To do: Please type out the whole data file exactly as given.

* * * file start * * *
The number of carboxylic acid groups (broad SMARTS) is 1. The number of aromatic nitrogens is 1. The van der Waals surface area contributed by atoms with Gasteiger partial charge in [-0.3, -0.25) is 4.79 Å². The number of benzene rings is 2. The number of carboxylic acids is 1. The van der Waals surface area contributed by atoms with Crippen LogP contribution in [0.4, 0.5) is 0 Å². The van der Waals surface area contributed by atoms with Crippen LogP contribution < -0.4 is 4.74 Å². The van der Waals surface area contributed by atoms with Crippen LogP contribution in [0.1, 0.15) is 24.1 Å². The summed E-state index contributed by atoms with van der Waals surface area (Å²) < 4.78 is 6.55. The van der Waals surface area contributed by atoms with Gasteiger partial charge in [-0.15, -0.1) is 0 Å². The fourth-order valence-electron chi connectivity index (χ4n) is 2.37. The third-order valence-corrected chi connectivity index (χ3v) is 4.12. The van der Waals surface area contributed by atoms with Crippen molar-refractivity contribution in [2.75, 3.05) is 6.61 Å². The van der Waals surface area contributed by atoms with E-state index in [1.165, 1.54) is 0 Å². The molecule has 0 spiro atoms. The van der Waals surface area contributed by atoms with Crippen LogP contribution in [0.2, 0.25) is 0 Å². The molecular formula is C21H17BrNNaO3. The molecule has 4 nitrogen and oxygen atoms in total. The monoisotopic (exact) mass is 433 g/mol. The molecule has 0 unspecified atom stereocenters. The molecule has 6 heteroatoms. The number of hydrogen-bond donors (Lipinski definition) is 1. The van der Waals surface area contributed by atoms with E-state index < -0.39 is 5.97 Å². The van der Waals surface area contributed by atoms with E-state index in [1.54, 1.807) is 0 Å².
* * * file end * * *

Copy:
The number of carboxylic acid groups (broad SMARTS) is 1. The number of aromatic nitrogens is 1. The van der Waals surface area contributed by atoms with Gasteiger partial charge in [-0.3, -0.25) is 4.79 Å². The number of benzene rings is 2. The number of carboxylic acids is 1. The van der Waals surface area contributed by atoms with Crippen LogP contribution in [0.4, 0.5) is 0 Å². The van der Waals surface area contributed by atoms with Crippen LogP contribution < -0.4 is 4.74 Å². The van der Waals surface area contributed by atoms with Crippen LogP contribution in [0.1, 0.15) is 24.1 Å². The summed E-state index contributed by atoms with van der Waals surface area (Å²) < 4.78 is 6.55. The van der Waals surface area contributed by atoms with Gasteiger partial charge in [-0.15, -0.1) is 0 Å². The fourth-order valence-electron chi connectivity index (χ4n) is 2.37. The third-order valence-corrected chi connectivity index (χ3v) is 4.12. The van der Waals surface area contributed by atoms with Crippen molar-refractivity contribution in [2.75, 3.05) is 6.61 Å². The van der Waals surface area contributed by atoms with E-state index in [1.165, 1.54) is 0 Å². The molecule has 0 spiro atoms. The van der Waals surface area contributed by atoms with Crippen LogP contribution in [0.2, 0.25) is 0 Å². The molecular formula is C21H17BrNNaO3. The molecule has 4 nitrogen and oxygen atoms in total. The monoisotopic (exact) mass is 433 g/mol. The molecule has 0 unspecified atom stereocenters. The molecule has 6 heteroatoms. The number of hydrogen-bond donors (Lipinski definition) is 1. The van der Waals surface area contributed by atoms with E-state index < -0.39 is 5.97 Å². The van der Waals surface area contributed by atoms with E-state index in [1.54, 1.807) is 0 Å².